Landscapes - People - Global change

Tag: dam removal (Page 2 of 4)

The saga of Site C

An April 2016 view of the Site C prep work, including a new access bridge, shoreline logging, etc, by the official Site C photographers.

An April 2016 view of the Site C prep work, including a new access bridge, shoreline logging, etc, by the official Site C photographers.

Ask Yan Chen what it is like to try and finalize a thesis on a topic that is changing as quickly as the debate over dams in Canada. Although it reached it’s one year construction anniversary this summer, and the landscape is barely recognizable anymore (see the construction photo gallery), voices of dissent over Site C are growing louder, not softer. Amnesty International have called for a halt to construction, for violations of First Nation rights, consistent with the news from New Brunswick. A long form piece on The Current this week examined First Nations issues around Site C quite deeply, in part inspired by Gord Downie’s pressure on Justin Trudeau Saturday night. So when Yan came into my office this week with a completed draft of her thesis about youth perceptions of Mactaquac and Site C, as revealed by Instagram use, it was clear there would likely be edits right up until the moment of submission pending the status of the projects.

First Nation weighs in on Mactaquac

Excerpt from CBC story, July 22, 2016, with two interesting pieces of news about Mactaquac

Excerpt from CBC story, July 22, 2016, with two interesting pieces of news about Mactaquac

An interesting piece of news was hidden in a CBC article today about a minor oil spill at the Mactaquac Generating Station in New Brunswick. It seems that the Wolastoq Grand Council – engaged over the past few years in a separate and thus far private stakeholder engagement process with NB Power – have officially come out in favour of dam removal. They have also vowed to oppose the Energy East pipeline based on risks to NB waterways. Curiously, it also seems that the options for the Mactaquac’s future have been limited now to the two cheapest options: extend life or remove. The two rebuilding options, with or without power, were not mentioned in today’s article. Perhaps a journalistic slip, but perhaps not.

Mactaquac commentary abounds

In the months leading up to the Mactaquac decision, the editorial pages of the Telegraph Journal is filling up with opinion pieces. Early in May, Keith Helmuth of the Woodstock Sustainable Energy Research group (who was an expert at our citizen jury) spoke out for dam removal, looking towards more efficient, greener energy options for the same investment and a boon for agricultural production. LarryJewett of Lakeway Houseboat Rental on the headpond (who rented us the houseboats we used for floating focus groups in 2013), and Friends of Mactaquac Lake, responded to support the rebuilding of the dam and generating station, for the local amenity it has become. Since then, Peter Cronin of the Atlantic Salmon Federation has responded to both in a two part commentary (1 and 2), supporting dam removal to foster a healthy river and restore fish stocks, among other things. While TJ has a firewall, as a subscriber the commentaries are just as interesting. A recent blog post on the NiCHE website by once-NB now-Maine environmental historian, Mark McLaughlin, uses our Before the Mactaquac Dam storymap to illustrate the need for academics to avoid focusing on stories of environmental decline: dams dramatically change landscapes and ecosystems, but are the exception among infrastructure in creating new amenity. I’m heading next week to the ISSRM meeting in Michigan, where I am co-convening a five-session stream on energy landscapes and transitions, which will examine just such trade-offs.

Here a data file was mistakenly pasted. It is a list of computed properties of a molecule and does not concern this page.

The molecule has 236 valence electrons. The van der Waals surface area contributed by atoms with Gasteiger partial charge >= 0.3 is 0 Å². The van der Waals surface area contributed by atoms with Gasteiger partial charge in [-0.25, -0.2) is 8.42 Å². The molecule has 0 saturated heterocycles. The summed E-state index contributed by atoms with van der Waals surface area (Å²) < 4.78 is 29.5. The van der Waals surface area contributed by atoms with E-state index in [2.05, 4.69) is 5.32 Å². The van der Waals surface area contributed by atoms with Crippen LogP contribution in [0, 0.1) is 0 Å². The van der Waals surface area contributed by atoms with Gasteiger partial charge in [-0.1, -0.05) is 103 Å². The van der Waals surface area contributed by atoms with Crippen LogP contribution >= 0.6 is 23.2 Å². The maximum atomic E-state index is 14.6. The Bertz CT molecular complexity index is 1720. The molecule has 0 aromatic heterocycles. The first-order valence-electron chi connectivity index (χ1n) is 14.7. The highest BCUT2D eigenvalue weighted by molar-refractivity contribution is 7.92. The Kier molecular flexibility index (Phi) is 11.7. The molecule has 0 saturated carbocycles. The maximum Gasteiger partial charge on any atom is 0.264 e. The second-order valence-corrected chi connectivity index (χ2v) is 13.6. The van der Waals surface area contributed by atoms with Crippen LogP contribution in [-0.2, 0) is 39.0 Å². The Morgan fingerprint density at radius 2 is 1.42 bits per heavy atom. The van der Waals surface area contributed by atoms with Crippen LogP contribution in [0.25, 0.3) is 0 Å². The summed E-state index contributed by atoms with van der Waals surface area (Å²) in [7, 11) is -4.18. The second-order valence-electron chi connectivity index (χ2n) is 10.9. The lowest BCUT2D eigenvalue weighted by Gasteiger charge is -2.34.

If I were NB Power …

The previous post received a constructive reply from George Porter, head of the Mactaquac project for NB Power. He gave responses to some of the explicit questions I asked (excerpted with permission):

Q             Who would own the land uncovered if the dam was removed?‎

A             NB Power owns the vast majority of this property and is taking no position at this time as to what it would do with the land after a dam removal.  Should the dam be removed, NB Power anticipates that an extensive multi-party planning exercise would be undertaken to establish an appropriate approach to land disposition, development, and use.

Q             How might post-dam remediation proceed and how long does it typically take to stabilize and green up?

A             This is explored in detail in the draft Comparative Environmental Review report posted online September 21, 2015. Chapter 9 is available for you here.

Q             What is left down there, in terms of infrastructure, cultural sites, or sediments (and their associated environmental legacies such as chemical residue or toxins from upriver industry and agriculture)?

A             Some of these subjects are being explored by the Canadian Rivers Institute. As their research is completed it is being made public on their website.

Q             How do the First Nations communities feel?

A             It would not be appropriate for NB Power to unilaterally assess and articulate how the first nations feel about the project.‎  Since 2013, NB Power has been engaging with First Nations in a separate and deliberate process to ensure their rights and interests are considered in advance of the recommended path forward.

He also invited further explanation of my critique, as well as suggestions for how to improve the process. I sat down on the weekend to reply. Here is the full text of my response.

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